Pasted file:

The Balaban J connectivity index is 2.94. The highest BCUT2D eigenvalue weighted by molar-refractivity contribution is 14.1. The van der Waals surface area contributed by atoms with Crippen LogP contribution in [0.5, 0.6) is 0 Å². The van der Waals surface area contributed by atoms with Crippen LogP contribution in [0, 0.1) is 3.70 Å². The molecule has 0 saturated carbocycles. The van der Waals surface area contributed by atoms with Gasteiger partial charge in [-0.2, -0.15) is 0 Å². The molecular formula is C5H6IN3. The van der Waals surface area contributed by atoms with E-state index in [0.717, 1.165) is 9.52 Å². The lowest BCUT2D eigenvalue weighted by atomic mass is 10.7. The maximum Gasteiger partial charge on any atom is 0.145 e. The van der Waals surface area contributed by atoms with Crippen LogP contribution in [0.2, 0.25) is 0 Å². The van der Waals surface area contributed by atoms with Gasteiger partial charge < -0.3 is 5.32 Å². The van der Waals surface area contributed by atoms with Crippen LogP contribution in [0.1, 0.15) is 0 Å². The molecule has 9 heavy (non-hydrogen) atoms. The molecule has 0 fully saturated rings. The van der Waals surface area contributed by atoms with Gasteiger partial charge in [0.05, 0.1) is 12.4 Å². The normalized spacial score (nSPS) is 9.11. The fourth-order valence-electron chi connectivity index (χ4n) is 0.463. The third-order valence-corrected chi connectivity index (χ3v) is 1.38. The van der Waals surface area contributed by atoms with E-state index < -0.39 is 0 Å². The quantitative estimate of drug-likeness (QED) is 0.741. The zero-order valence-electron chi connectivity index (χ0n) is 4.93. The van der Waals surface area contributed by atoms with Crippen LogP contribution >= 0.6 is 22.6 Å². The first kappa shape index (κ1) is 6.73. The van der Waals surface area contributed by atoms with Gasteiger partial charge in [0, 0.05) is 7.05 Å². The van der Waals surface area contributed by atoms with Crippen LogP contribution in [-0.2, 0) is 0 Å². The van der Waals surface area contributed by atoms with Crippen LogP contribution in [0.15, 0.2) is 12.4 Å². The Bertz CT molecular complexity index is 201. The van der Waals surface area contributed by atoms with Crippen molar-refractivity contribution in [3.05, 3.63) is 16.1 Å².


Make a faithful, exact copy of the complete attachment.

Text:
The Balaban J connectivity index is 2.94. The highest BCUT2D eigenvalue weighted by molar-refractivity contribution is 14.1. The van der Waals surface area contributed by atoms with Crippen LogP contribution in [0.5, 0.6) is 0 Å². The van der Waals surface area contributed by atoms with Crippen LogP contribution in [0, 0.1) is 3.70 Å². The molecule has 0 saturated carbocycles. The van der Waals surface area contributed by atoms with Gasteiger partial charge in [-0.2, -0.15) is 0 Å². The molecular formula is C5H6IN3. The van der Waals surface area contributed by atoms with E-state index in [0.717, 1.165) is 9.52 Å². The lowest BCUT2D eigenvalue weighted by atomic mass is 10.7. The maximum Gasteiger partial charge on any atom is 0.145 e. The van der Waals surface area contributed by atoms with Crippen LogP contribution in [0.2, 0.25) is 0 Å². The van der Waals surface area contributed by atoms with Gasteiger partial charge < -0.3 is 5.32 Å². The van der Waals surface area contributed by atoms with Crippen LogP contribution in [0.1, 0.15) is 0 Å². The molecule has 9 heavy (non-hydrogen) atoms. The molecule has 0 fully saturated rings. The van der Waals surface area contributed by atoms with Gasteiger partial charge in [0.05, 0.1) is 12.4 Å². The normalized spacial score (nSPS) is 9.11. The fourth-order valence-electron chi connectivity index (χ4n) is 0.463. The third-order valence-corrected chi connectivity index (χ3v) is 1.38. The van der Waals surface area contributed by atoms with E-state index < -0.39 is 0 Å². The quantitative estimate of drug-likeness (QED) is 0.741. The zero-order valence-electron chi connectivity index (χ0n) is 4.93. The van der Waals surface area contributed by atoms with Crippen LogP contribution >= 0.6 is 22.6 Å². The first kappa shape index (κ1) is 6.73. The van der Waals surface area contributed by atoms with Gasteiger partial charge in [0, 0.05) is 7.05 Å². The van der Waals surface area contributed by atoms with Crippen LogP contribution in [-0.2, 0) is 0 Å². The van der Waals surface area contributed by atoms with Crippen LogP contribution in [0.15, 0.2) is 12.4 Å². The Bertz CT molecular complexity index is 201. The van der Waals surface area contributed by atoms with Crippen molar-refractivity contribution in [3.05, 3.63) is 16.1 Å².